Monday, July 27, 2015


Ford has managed to reduce the injury rate for its more than 50,000 “industrial athletes” by 70 percent since 2003. They have achieved this through new ergonomics technology, lift-assist devices, workstation redesign and data-driven process changes.

“We refer to our assembly line employees as ‘industrial athletes’, due to the physical nature of the job,” said Allison Stephens, technical leader for assembly ergonomics at Ford. “We have made data-driven decisions through ergonomics testing that has led to safer vehicle production processes and resulted in greater protection for our employees.”

Ford virtual manufacturing experts focus on two key areas – design feasibility and the safety of employees on the production line. Ford ergonomists virtually simulate the build process using both human and virtual test two to three years in advance of a new-vehicle launch. The compiled data is used to guide engineering solutions to reduce and prevent employee fatigue, strain and injury.

Ford ergonomists use three core technologies to provide data that can be evaluated to determine the well-being of assembly process employees. They run, on average, more than 900 virtual assembly assessments per new-vehicle launch.

The three core technologies utilised are:

Full-body motion capture

Over 52 motion-capture markers are placed on an employee’s arms, back, legs and torso, providing data on how an employee uses his or her body to move and complete tasks. Ergonomists can record more than 5,000 data points to evaluate muscle strength and weakness, joint strain and body imbalance. This kind of technology is used by professional sports athletes to improve their technique and help them avoid injuries.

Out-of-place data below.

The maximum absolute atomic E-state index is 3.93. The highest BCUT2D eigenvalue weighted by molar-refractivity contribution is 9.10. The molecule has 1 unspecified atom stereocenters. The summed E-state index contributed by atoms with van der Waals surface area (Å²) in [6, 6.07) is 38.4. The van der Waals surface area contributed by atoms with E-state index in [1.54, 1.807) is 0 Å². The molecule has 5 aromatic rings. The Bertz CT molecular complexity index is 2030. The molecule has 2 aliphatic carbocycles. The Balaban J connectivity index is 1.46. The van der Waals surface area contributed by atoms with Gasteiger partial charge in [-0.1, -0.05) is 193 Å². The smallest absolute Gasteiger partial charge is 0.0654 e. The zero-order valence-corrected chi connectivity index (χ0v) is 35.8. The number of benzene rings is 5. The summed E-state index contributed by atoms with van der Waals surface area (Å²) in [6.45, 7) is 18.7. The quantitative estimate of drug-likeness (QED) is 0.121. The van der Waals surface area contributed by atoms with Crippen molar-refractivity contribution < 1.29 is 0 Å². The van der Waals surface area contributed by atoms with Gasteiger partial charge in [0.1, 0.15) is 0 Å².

Immersive virtual reality

Employee’s movements are monitored using a 23-camera motion-capture system while a head-mounted display virtually immerses an employee in a future workstation. Then, the data is evaluated to determine task feasibility and proficiency

3D printing

In the instances where virtual vehicle assembly simulations yield unclear results prototyped parts are used to validate hand clearance. Employees with different hand sizes use the 3D-printed model to test how tight the space will be in vehicle assembly, which helps ergonomists to make more informed decisions regarding production procedures.

Through significant investments in the program, not only has Ford achieved a reduction in employee injury rates, it has seen a 90 percent reduction in such ergonomic issues as overextended movements, difficult hand clearance and tasks involving hard-to-install parts.

“Our goal is to provide a healthy, safe and productive work environment at our Ford manufacturing facilities worldwide,” said Michael Torolski, Ford executive director, Vehicle Operations Manufacturing Engineering. “The ergonomics and virtual manufacturing processes support our injury reduction strategy and enable early validation of production-technology changes.”



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